Between God and Rome

When I read The Dovekeepers by Alice Hoffman a few months ago, I felt like I had to tell everyone about it.  Taking place in Israel during the first century C.E., it tells the story of the siege of Masada through the eyes of its women. Half the battle is just to get to this fortess, as told by Yael, an assassin's unloved daughter, and Revka, a baker's widow. Romance blooms, and so does rebellion, not just of the Jews against the Romans. Shirah, a woman wise in religious practices not condoned by the priests, tutors Yael in their practice. Aziza, Shirah's daughter, becomes a warrior equal to any man. Revkah tries valiantly to raise her grandsons and coax them into speaking  after they have witnessed horrific violence. Tending the doves, these women seem to find reprieve from the unforgiving land and patriarchal culture. But doom in the form of the Roman army is approaching. According to contemporary reports, only two women and three children survived the siege and the terrible choice the Jews made to avoid being overrun and enslaved.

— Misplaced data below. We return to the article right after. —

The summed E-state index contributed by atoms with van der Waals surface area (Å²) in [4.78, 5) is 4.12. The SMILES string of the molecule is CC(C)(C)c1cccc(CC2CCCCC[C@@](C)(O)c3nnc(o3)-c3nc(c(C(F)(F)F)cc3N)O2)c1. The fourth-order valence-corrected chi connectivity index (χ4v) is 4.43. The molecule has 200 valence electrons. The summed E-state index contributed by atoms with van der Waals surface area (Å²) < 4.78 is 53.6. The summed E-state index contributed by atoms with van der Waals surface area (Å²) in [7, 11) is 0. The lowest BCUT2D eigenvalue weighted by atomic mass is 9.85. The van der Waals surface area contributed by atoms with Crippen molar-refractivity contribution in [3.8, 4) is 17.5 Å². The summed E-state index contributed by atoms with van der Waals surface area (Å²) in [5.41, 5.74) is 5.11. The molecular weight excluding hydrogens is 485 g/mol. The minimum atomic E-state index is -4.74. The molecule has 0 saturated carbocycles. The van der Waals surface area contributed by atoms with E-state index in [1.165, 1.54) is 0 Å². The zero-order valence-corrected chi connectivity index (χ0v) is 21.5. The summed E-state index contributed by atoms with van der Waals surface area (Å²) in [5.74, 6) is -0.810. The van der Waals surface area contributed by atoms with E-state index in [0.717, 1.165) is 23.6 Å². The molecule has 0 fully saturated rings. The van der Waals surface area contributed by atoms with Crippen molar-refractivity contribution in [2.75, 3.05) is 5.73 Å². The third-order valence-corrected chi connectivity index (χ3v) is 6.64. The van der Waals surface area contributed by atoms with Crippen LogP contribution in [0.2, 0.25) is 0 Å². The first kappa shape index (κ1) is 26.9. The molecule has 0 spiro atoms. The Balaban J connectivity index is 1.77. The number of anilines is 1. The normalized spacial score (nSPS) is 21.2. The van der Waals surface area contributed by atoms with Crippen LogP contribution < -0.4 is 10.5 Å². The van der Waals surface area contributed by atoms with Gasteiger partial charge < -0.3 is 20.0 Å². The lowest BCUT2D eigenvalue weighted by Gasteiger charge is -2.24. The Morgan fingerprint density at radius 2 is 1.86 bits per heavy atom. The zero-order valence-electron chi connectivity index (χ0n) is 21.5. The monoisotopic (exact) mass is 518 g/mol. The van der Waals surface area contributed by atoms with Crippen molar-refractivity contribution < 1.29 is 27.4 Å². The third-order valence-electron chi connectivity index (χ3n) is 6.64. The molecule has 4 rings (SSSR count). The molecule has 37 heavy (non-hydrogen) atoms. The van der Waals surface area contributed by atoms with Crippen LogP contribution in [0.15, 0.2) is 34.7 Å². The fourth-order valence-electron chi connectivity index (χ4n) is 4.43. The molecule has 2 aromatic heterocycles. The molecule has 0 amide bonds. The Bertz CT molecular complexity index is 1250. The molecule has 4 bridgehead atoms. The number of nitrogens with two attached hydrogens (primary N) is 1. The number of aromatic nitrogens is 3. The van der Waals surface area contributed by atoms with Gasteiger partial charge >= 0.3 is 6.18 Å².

Aside from the magnificent characterizations, Hoffman's other great achievement is atmosphere. You can feel the blasting heat and taste the dust on your tongue. This is helped by the meticulous research Hoffman did for The Dovekeepers. Read it and go tell everyone you know.

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